The researchers also found a reconnection of Broca’s area — the region of the brain located in the frontal lobe of the dominant hemisphere that is associated with language and speech. In addition, the two hemispheres of the patient’s brain increased their connectivity. The findings suggest that reconnection began within the left hemisphere and extended to the right, corresponding to the restoration of Worthen’s ability to communicate.
The researchers also used functional MRI (fMRI) to measure blood flow changes in response to brain activity while Ms. Worthen listened to a human voice speaking. They found that the functional recovery of Broca’s area over time corresponded with the change in structural connectivity. In addition, language-responsive brain regions showed increasing correlation across both hemispheres over time.
“She was being treated as if she was there, and she was present.”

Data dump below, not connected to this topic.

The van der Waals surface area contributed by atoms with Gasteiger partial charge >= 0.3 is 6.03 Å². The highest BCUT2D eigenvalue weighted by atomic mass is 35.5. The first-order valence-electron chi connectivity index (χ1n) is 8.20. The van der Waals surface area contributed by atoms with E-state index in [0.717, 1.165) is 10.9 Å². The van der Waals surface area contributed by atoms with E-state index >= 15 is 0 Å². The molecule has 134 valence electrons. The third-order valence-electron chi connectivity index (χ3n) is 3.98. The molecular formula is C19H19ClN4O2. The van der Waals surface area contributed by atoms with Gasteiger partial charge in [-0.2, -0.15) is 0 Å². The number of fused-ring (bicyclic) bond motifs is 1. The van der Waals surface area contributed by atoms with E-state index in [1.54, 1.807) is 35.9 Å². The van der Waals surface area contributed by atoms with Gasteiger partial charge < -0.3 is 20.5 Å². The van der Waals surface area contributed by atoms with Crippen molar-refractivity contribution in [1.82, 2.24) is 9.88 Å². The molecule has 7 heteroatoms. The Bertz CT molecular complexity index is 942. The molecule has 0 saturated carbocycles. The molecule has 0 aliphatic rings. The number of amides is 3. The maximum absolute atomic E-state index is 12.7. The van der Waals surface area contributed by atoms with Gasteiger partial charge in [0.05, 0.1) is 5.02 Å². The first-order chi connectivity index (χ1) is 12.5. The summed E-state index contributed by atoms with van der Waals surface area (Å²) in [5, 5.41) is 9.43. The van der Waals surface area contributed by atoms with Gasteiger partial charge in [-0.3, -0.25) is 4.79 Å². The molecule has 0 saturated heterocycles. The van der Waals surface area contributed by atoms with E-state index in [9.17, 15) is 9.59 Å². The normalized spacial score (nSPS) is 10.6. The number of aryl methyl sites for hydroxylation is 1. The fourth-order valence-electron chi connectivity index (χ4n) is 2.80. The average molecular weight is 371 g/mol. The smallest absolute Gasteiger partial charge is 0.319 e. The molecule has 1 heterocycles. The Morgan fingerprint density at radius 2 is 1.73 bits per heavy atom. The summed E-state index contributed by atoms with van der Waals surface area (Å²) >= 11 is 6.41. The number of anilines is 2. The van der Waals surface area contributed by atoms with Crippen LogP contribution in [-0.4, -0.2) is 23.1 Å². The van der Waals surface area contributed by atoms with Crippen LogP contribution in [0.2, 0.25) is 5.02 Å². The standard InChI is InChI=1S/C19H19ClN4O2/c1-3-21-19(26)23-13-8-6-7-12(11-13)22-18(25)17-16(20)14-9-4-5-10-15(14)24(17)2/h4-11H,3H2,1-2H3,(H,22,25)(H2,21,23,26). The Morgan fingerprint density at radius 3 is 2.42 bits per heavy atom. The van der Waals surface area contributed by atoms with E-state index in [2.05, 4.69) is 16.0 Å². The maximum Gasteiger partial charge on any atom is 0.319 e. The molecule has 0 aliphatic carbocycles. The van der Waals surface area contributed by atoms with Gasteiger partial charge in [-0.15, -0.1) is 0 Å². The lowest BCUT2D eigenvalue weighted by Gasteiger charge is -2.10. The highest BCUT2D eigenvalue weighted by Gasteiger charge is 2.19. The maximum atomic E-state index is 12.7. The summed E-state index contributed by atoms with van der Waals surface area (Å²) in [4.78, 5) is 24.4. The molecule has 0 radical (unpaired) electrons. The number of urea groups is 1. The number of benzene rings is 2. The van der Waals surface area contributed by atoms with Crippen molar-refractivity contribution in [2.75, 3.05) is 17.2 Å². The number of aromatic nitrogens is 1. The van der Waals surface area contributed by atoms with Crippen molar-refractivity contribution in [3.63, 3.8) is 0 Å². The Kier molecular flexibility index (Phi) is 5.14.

What triggered the restoration of her brain’s expressive language system was her caregivers’ attempts to establish communication over the nearly three years of the study. Her recovered expressive language networks may also have triggered a restoration of her inner speech or inner dialogue, which could have reinforced those same networks, according to the study authors.
The findings raise important questions about how clinicians care for patients who are diagnosed as in vegetative or minimally conscious state, Schiff said. “We looked carefully at Margaret, made an observation that there was a way to try to connect with her, and the world changed for her. Her life changed because now she wasn’t being treated as if she may or may not be conscious. She was being treated as if she was there, and she was present.”